Remembering Grace Paley

Earlier this year, when Tillie Olsen passed away, I emailed Alice Mattison, author of the wonderful story collection In Case We’re Separated and asked her to share some thoughts on Olsen — a writer I knew she had affinities with.

Well, last week we lost another wonderful Jewish author associated with the Left: Grace Paley. It’s unfortunate we need to do this twice in a year, but I asked Alice if she’d reflect on Paley’s life and work, too.

From: Alice Mattison
To: Daniel Septimus
Date: August 27, 2007
Subejct: Re: Grace Paley

Dear Daniel,
Here are some thoughts about Grace Paley:

Private life is inevitably political and political events matter because they affect actual persons, so you’d think good art with political conviction might be ordinary. Yet Grace Paley’s fiction is rare in having characters who don’t turn flat and lifeless when their author mentions a public issue, and rare in depicting the way, at a single moment, what matters may simultaneously be intensely personal and internationally significant.

“But really, if you remember:â€? says the narrator of her story, “Wants,â€? “first my father was sick that Friday, then the children were born, then I had those Tuesday-night meetings, then the war began.â€? She’s explaining to her ex-husband why she never invited certain friends to dinner. The sentence is deliciously accurate about the surprising way people actually talk and think, and also about how life at every level — public and private — may interrupt our plans.

Since her death I’ve seen Grace Paley described as a writer who was also an “activist,� as if that combination of traits might be comparable to being an ophthalmologist who is also a cook, and as if “activism� existed apart from the issues one may take action about. Grace Paley was an old secular Jewish lefty, of course (part of a tradition that I hope will not die out with her generation). Her convictions suffuse her work, and though it’s her penetrating language and psychological acumen that give her stories their excellence, what makes them important is their politics.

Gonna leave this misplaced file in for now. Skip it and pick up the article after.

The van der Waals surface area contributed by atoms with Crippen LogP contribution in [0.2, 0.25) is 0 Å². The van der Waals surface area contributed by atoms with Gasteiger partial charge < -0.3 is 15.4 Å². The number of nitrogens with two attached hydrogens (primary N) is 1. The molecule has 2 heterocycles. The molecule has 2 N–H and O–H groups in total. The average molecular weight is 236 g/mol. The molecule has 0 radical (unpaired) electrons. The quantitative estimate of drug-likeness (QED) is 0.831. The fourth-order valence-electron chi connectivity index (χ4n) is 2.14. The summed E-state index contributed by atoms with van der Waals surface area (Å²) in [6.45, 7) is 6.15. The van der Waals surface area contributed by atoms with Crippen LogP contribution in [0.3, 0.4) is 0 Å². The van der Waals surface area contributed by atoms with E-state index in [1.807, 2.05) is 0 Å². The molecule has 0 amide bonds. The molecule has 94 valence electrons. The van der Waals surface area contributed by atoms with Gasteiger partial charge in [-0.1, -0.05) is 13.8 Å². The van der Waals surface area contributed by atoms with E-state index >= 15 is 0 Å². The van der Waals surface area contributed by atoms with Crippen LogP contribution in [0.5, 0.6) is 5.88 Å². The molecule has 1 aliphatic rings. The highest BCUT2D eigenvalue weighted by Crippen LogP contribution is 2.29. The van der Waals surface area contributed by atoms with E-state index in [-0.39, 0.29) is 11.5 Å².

Reread “Faith In A Tree,â€? a leisurely account of one single mother’s attempt, as she sits on a tree branch in Washington Square Park — watching and quarreling with her children and neighbors — to figure out how to be a good person and how to raise her children to be good people. An informal parade of protesters, carrying signs reading, “Would you burn a child?â€? and “When necessaryâ€? — along with a picture of a napalmed Vietnamese baby — is dispersed by the local cop. When Faith and her friends do not resist, her son Richard’s rage changes her life: “directed out of that sexy playground by my children’s heartfelt brains,â€? says Faith, “I thought more and more and every day about the world.â€?

All best to you,

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